Friday night my parents babysat so I got to meet Mieko-san at a fancy restaurant. They are famous for tamago gohan (rice with raw egg) and shaved truffle!
We did some shopping: a thermos for Tesla for school, new shoes, and super fancy "shoes with heals" for Aila that she has been wanting since her last pair from Japan broke. She's been obsessed, and as soon as she found her pair, she put them on in the store. She kept showing off her shoes to random people when we were busy shopping for Tesla : )
At a restaurant we went to that offered a gift to kids: Aila chose a plastic necklace and giant matching earrings.
Once Aila went to bed last night, I introduced an old game to Tesla that would be too complicated for Aila. Mille Bornes. I grew up with that game. And my opponent? My dear brother Ian.
When I texted him, I was not disappointed:
Ian and I yelled "Coup-forre" to each other many a times. Love my brother.
Every Wed. for almost a year, we've been at Pacifica for Tesla's horse riding lessons. Tesla loves horses. And when I look back, she was always crazy for horses. I didn't piece it together until horse-loving folks told me, "either you have it or you don't." Apparently, Tesla has it. I mean Chocolate, Tesla's fav horse stuffy (that I tried to get rid of since it was so big), made it into a family portrait years back. Chocolate still sits on her bed.
Now, Tesla cleans stalls (poop), cleans horse shoes (make horse pick their hoof up to get picked at), brushes them, and rides them. When her teacher pushes her with strict detailed instructions, Tesla follows. A slight shift of weight, tug of the reign, or not properly holding in reigns makes a huge difference. So seeing Tesla guide her horse in a specific way, over logs, around barrels...well, I am impressed. The horse would wander if the rider isn't in control.
Last Wed, Tesla's horse got spooked. Hanging out with horses over this year, I get it. They are chicken about any sound or movement, imagined or not. When walking around them, you are supposed to constantly touch them so they don't get surprised, as in, "I'm here, and here, and walking around you here." Otherwise they might kick you.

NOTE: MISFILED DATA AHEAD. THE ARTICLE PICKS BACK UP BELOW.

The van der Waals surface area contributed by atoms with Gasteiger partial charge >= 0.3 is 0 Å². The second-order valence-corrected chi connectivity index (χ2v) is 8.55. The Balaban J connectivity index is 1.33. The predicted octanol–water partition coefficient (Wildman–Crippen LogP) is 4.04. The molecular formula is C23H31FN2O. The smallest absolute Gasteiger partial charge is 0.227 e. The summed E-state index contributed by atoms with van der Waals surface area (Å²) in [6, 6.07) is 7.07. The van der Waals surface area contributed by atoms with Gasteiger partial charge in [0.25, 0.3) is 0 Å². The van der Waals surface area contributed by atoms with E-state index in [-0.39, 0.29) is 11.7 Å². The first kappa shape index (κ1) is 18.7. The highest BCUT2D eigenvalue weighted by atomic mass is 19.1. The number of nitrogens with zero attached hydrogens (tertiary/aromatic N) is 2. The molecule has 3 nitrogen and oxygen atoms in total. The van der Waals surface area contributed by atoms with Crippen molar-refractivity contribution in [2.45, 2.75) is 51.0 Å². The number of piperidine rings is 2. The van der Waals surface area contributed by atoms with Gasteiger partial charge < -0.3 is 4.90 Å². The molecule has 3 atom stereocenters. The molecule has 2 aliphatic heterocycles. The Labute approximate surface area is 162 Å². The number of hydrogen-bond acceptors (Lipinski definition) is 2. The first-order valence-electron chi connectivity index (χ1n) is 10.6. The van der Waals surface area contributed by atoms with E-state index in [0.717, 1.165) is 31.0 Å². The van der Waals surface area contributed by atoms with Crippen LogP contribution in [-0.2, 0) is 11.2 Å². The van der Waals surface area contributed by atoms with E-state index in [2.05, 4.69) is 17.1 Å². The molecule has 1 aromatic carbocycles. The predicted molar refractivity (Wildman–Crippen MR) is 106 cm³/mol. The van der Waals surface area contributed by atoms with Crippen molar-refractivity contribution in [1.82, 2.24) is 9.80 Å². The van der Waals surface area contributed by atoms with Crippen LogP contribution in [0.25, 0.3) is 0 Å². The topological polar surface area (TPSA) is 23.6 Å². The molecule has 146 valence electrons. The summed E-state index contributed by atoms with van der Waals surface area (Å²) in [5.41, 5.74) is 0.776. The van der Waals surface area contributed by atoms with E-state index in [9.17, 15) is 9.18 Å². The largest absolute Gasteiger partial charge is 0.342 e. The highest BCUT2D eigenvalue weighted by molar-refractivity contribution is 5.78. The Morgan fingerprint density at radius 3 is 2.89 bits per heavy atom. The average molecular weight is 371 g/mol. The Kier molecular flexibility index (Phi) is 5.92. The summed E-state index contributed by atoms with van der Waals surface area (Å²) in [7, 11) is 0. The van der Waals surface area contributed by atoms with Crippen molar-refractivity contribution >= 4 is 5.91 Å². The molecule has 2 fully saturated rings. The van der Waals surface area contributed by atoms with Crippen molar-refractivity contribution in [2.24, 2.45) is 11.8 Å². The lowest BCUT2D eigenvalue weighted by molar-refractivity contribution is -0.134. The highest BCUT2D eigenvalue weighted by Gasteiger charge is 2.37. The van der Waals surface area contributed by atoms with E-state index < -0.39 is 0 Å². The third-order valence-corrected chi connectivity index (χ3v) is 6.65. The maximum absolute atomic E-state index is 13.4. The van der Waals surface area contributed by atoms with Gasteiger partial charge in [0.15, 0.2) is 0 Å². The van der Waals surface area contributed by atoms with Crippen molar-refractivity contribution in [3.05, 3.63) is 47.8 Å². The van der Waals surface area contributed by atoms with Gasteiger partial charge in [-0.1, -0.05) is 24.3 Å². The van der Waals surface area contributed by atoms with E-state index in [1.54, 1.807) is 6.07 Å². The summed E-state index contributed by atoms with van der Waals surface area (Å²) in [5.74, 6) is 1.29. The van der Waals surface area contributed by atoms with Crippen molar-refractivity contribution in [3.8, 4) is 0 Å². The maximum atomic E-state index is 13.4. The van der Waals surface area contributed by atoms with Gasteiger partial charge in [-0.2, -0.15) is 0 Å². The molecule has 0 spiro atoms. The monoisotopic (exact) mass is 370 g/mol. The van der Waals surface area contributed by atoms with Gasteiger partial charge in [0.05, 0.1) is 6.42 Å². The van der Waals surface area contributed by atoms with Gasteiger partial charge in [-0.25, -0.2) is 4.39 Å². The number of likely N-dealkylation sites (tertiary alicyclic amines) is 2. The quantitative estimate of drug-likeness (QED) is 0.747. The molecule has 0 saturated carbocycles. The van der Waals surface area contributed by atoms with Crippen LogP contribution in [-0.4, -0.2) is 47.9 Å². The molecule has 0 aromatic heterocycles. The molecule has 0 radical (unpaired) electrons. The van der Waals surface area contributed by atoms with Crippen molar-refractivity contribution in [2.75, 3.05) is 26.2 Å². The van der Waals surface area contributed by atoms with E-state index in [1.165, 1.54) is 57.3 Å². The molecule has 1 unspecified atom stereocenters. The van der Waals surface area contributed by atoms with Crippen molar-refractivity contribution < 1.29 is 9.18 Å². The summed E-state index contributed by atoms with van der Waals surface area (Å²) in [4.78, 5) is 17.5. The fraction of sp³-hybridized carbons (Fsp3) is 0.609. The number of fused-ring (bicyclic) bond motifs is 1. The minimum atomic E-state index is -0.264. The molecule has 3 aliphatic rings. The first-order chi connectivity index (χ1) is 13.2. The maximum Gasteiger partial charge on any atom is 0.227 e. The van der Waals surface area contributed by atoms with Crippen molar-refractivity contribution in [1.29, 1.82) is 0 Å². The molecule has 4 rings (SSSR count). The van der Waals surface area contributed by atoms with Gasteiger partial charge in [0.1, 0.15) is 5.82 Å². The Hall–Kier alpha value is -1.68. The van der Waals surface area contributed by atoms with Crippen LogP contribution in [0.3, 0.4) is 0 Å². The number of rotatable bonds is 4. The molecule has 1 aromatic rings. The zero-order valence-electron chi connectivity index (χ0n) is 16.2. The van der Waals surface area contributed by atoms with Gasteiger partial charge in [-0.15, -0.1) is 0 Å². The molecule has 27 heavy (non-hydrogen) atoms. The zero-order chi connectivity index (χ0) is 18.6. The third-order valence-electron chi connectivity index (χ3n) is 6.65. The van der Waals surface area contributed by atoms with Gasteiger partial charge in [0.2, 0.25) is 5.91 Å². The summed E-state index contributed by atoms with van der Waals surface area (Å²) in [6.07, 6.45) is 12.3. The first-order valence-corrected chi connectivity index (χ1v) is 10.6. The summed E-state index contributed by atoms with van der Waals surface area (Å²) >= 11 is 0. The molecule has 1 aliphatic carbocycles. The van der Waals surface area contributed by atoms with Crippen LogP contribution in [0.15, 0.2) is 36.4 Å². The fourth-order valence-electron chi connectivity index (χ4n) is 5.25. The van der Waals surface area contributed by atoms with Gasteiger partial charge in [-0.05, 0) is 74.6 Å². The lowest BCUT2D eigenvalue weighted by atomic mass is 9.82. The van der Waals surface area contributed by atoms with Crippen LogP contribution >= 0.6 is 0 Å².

I saw Tesla's fall happen. Lucy, her horse, bucked, and Tesla hung on as if to a bucking bull. It seemed like she was calculating the best time to fall off/be thrown off. She was calm as a cucumber. I've been on a few horses (before Tesla took lessons and I paid occasionally for touristy rides at her plead), and felt a few jolts...each time it was scary for me because you don't know what this giant animal will do.
Luckily, she's ok. Her ankle hurts, but not sprained She's resting at home for a few days. This is a part of being a cowgirl.
I showed her today a picture of her great-grandmother riding a horse with my dad on the saddle. She was an accomplished rider and horse lover. I never met her as she passed in childbirth with my uncle. I can't imagine how hard it was for my dad and uncle. I like to believe that through Tesla, she passed on this horse love. We never encouraged Tesla, but here is her passion. And I love it as I feel & see a connection with this amazing woman.
One reason Dav and I get along is both of us are rather ok about not doing much on holidays or bdays so that there is no pressure if we forget (altho anything that involves kids, I'm on it!). In exchange we do random things when it feels natural. But sometimes, it is nice when things align, and holidays are celebrated with ease. I love oysters and today we got to go to Hog Island Oyster Co. in Marshall thanks to Dav's colleague who made a reservation.
Morning started out with kids. Tesla had been so secret about hers it was a complete surprise : )
Me love oysters!
Then we went to Stinson Beach. Aila brought home a lot of rocks.